On the surface, Divergent had all the elements to insult one’s intelligence: an adolescent girl who is not like anyone else (remember in Twilight that no vampire was able to read Bella’s mind) and who, caught up in a world of adults who ultimately act like children, defies a system premised upon foretold divisions or, as it is in this case, “factions.” Whether as races, species, or factions, it’s pretty much the same story in these novels and film adaptations. A hot but at first untrustworthy or “dangerous” guy comes into the picture, and sublimated sexual attraction gets the ball rolling until consummation, after much built up desire mixed begrudgingly with forbearance, occurs—usually at the point of overcoming the powerful, extraordinarily and arrogantly smart enemy.

Divergent is not disappointing in these regard. There is the adolescent or almost adult girl (sixteen years old—what a sweet sixteen, no?) who doesn’t fit in with the system, and it is ultimately through her that disruption occurs. There is the hot guy, who appears at first dangerous. There is the forced division of society. And there is the set of race and gender clichés of the immediate friendship with the cool black girl (interestingly played by Zoë Kravitz—which is why I kept thinking of Lisa Bonet—and who creates subtextual reference across fictional universes as her dad Lenny Kravitz was in Hunger Games), which, in American race logic, means no major presence of black males (except, as in Twilight 2: New Moon, a black male rapist who is decapitated, which also means symbolically castrated, and in Hunger Games 2: Catching Fire, where Kravitz’s character is brutally killed by officers in white). The two Kravitzes add an additional, albeit unintended, dimension of in-betweenness; as Afro-Jews, they raise multiple challenges to these predominantly white and Christological universes. Returning to gender, however, there is a black male character in Divergent who is completely complicit with the wrongdoing at hand. That black male is patently not marked, or rendered likeable, by mixture.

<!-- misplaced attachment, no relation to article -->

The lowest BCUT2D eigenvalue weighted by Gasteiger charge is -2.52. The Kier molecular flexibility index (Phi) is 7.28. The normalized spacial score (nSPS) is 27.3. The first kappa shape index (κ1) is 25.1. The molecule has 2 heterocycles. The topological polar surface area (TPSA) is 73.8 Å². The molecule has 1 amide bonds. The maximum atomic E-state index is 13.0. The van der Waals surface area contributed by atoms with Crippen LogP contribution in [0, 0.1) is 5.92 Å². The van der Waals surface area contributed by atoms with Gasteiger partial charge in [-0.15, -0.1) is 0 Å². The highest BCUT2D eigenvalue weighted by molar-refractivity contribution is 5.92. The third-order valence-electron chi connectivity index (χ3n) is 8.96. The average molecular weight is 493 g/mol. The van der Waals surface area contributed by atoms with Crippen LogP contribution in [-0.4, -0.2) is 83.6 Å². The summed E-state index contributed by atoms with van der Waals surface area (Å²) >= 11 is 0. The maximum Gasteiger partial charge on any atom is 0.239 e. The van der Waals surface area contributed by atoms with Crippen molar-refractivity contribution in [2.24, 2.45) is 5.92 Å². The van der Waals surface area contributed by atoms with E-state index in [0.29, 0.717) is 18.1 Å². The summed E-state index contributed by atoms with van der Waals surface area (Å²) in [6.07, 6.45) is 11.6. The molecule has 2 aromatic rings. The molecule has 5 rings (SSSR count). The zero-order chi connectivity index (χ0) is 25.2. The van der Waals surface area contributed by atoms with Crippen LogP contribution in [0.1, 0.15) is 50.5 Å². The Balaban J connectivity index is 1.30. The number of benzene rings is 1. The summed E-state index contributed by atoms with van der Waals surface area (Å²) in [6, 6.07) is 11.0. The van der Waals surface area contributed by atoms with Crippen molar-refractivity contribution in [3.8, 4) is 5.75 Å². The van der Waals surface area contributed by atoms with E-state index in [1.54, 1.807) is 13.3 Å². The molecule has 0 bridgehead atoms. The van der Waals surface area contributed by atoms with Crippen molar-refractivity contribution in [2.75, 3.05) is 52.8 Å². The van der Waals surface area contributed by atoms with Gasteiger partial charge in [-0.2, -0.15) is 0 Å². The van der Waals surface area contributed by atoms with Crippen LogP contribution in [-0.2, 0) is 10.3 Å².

There are as well several other layers that make the story line move from the sophomoric to the unexpectedly perceptive and, dare I say, even brilliant.

I haven’t read the novel, so I won’t get into the author's, Veronica Roth’s, intent. In terms of the film, there is what looks like a sophomoric reading and critique of Plato’s Republic. In this post-apocalyptic future Chicago is a city-state, surrounded by walls and a large electrical fence, in which social division is premised on five official “factions” representing: abnegation, for the selfless; amity, for the peaceful; candor, for the honest; dauntless, for the brave; and erudite, for the Intelligent. There are technically two others that pose problems for this effort at balance and utopia: divergent, for those who manifest all five traits, and factionless, for those who belong to none.

The governing group is the Abnegates, which makes sense since they are “selfless.” (The purpose of government, as many seem to forget today, is service.) This already begs the question of intelligence, since, apparently, selflessness is not a mark of intelligence. This governing body eschews vanity (rarely seeing themselves because of their preferring to live without, or with very few, mirrors) and greed (living in homes befitting at best a second-world existence). The Erudites are sharply-dressed mixtures of postmodern cool and STEM (science, technology, engineering, and math) types living in sharply contrasted environments of the whitest white and the blackest black, and, as we ultimately learn, they are greedy for power to the point of fascist zeal: in other words, they’re ultimately right wing. The legal system is left to Candor (truth-telling lawyers—really?), and the cultivation of crops to Amity. The Factionless, homeless and depending on the kindness of strangers (aye, those in need of welfare), look like zombies.